Hermès Is Betting On Beauty Expansion

What Happened: Hermès is expanding its beauty offerings. Later this year, the Birkin bag-maker plans to release a new line of eye makeup that includes mascara, eyeliner and eye shadow. This comes after the luxury brand released its first “Rouge” collection of lipsticks in 2020, as well as a range of nail polishes and blushes in 2022.

The Jing Take: Although the fashion house released its first fragrance in the 1950s, Hermès’ recent foray into makeup and cosmetics makes it a relative newcomer when compared to storied brands like Chanel, which has offered lipsticks, foundations and other skincare products for decades if not longer.

This latest push into beauty takes place after Hermès reported strong demand for its products in China over the last quarter of 2022 — despite COVID-19 lockdowns and restrictions. 

Hermès executive chairman Axel Dumas cited continued growth over the past few months: “[We] continued to see strong desirability in China… We saw things going very strongly in China with double-digit growth …. including in the fourth quarter,” he told Reuters in February.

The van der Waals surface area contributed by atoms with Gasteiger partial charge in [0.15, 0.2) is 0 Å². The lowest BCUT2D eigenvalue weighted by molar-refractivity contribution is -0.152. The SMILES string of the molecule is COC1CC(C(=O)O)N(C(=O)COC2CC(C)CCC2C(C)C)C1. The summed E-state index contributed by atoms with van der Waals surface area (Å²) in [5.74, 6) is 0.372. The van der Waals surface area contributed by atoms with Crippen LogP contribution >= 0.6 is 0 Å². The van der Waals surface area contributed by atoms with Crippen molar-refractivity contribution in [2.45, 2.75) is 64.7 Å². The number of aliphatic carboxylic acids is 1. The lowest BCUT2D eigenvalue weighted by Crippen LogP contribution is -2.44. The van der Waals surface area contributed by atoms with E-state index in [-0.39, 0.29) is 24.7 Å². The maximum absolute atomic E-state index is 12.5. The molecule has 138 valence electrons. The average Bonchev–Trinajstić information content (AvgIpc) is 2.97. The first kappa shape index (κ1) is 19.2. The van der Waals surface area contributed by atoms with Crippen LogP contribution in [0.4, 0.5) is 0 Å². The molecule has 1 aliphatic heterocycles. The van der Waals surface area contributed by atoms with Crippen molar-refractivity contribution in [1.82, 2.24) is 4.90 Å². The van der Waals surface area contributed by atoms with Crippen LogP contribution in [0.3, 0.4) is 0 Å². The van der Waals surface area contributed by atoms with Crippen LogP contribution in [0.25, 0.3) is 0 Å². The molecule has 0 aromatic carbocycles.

Most notably, China sales were strong across all product categories during the 2023 Lunar New Year. Meanwhile globally, the firm reported a rise in sales by 22.9 percent year-over-year to $3.2 billion, according to the same report.

Hermès Blush Asia Exclusive

In April 2021, Hermès released a new range of blushes, including an exclusive shade for the Asian market. Photo: Hermès/Jack Davison

In addition to its beauty expansion, Hermès will also ramp up leather goods production, a segment that grew 16 percent in the fourth quarter of 2022. According to The Financial Times, the luxury house invested $1.59 billion into its operations and hired for 4,300 new roles in Europe. 

In China, where the beauty and personal care market is projected to reach $98 million in size this year, global brands like Hermès stand to gain a larger market share by entering the beauty sector. “Foreign cosmetics brands should see more resumption than domestic brands, driven by offline recovery,” stated a Bernstein report, according to WWD

The Jing Take reports on a piece of the leading news and presents our editorial team’s analysis of the key implications for the luxury industry. In the recurring column, we analyze everything from product drops and mergers to heated debate sprouting on Chinese social media.